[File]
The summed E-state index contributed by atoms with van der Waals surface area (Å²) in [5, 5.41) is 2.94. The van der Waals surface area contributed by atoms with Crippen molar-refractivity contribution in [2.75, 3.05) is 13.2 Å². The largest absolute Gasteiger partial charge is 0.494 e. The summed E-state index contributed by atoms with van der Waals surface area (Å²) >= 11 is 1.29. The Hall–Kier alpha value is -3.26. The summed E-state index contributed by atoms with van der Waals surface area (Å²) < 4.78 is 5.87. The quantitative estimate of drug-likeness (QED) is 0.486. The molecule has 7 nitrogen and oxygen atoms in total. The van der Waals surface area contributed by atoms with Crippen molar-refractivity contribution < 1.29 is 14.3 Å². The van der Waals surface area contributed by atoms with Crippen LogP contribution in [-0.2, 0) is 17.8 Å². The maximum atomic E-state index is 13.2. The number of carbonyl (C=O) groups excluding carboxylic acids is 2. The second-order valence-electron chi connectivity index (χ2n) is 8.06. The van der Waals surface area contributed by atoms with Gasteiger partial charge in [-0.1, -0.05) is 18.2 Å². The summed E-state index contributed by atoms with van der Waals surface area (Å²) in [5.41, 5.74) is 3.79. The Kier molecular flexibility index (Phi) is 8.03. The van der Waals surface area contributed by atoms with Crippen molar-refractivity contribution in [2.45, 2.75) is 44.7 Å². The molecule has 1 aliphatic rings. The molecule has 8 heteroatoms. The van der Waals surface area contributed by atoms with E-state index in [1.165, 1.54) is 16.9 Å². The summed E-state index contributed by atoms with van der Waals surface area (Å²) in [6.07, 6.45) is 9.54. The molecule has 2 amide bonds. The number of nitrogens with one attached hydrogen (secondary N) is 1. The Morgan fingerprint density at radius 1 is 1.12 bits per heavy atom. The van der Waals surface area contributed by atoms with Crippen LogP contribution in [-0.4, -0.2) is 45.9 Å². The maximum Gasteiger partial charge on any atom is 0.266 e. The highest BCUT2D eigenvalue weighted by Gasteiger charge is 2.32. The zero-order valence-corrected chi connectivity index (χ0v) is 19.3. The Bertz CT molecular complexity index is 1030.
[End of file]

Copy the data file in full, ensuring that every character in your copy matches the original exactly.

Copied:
The summed E-state index contributed by atoms with van der Waals surface area (Å²) in [5, 5.41) is 2.94. The van der Waals surface area contributed by atoms with Crippen molar-refractivity contribution in [2.75, 3.05) is 13.2 Å². The largest absolute Gasteiger partial charge is 0.494 e. The summed E-state index contributed by atoms with van der Waals surface area (Å²) >= 11 is 1.29. The Hall–Kier alpha value is -3.26. The summed E-state index contributed by atoms with van der Waals surface area (Å²) < 4.78 is 5.87. The quantitative estimate of drug-likeness (QED) is 0.486. The molecule has 7 nitrogen and oxygen atoms in total. The van der Waals surface area contributed by atoms with Crippen molar-refractivity contribution < 1.29 is 14.3 Å². The van der Waals surface area contributed by atoms with Crippen LogP contribution in [-0.2, 0) is 17.8 Å². The maximum atomic E-state index is 13.2. The number of carbonyl (C=O) groups excluding carboxylic acids is 2. The second-order valence-electron chi connectivity index (χ2n) is 8.06. The van der Waals surface area contributed by atoms with Gasteiger partial charge in [-0.1, -0.05) is 18.2 Å². The summed E-state index contributed by atoms with van der Waals surface area (Å²) in [5.41, 5.74) is 3.79. The Kier molecular flexibility index (Phi) is 8.03. The van der Waals surface area contributed by atoms with Crippen molar-refractivity contribution in [2.45, 2.75) is 44.7 Å². The molecule has 1 aliphatic rings. The molecule has 8 heteroatoms. The van der Waals surface area contributed by atoms with E-state index in [1.165, 1.54) is 16.9 Å². The summed E-state index contributed by atoms with van der Waals surface area (Å²) in [6.07, 6.45) is 9.54. The molecule has 2 amide bonds. The number of nitrogens with one attached hydrogen (secondary N) is 1. The Morgan fingerprint density at radius 1 is 1.12 bits per heavy atom. The van der Waals surface area contributed by atoms with Crippen LogP contribution in [-0.4, -0.2) is 45.9 Å². The maximum Gasteiger partial charge on any atom is 0.266 e. The highest BCUT2D eigenvalue weighted by Gasteiger charge is 2.32. The zero-order valence-corrected chi connectivity index (χ0v) is 19.3. The Bertz CT molecular complexity index is 1030.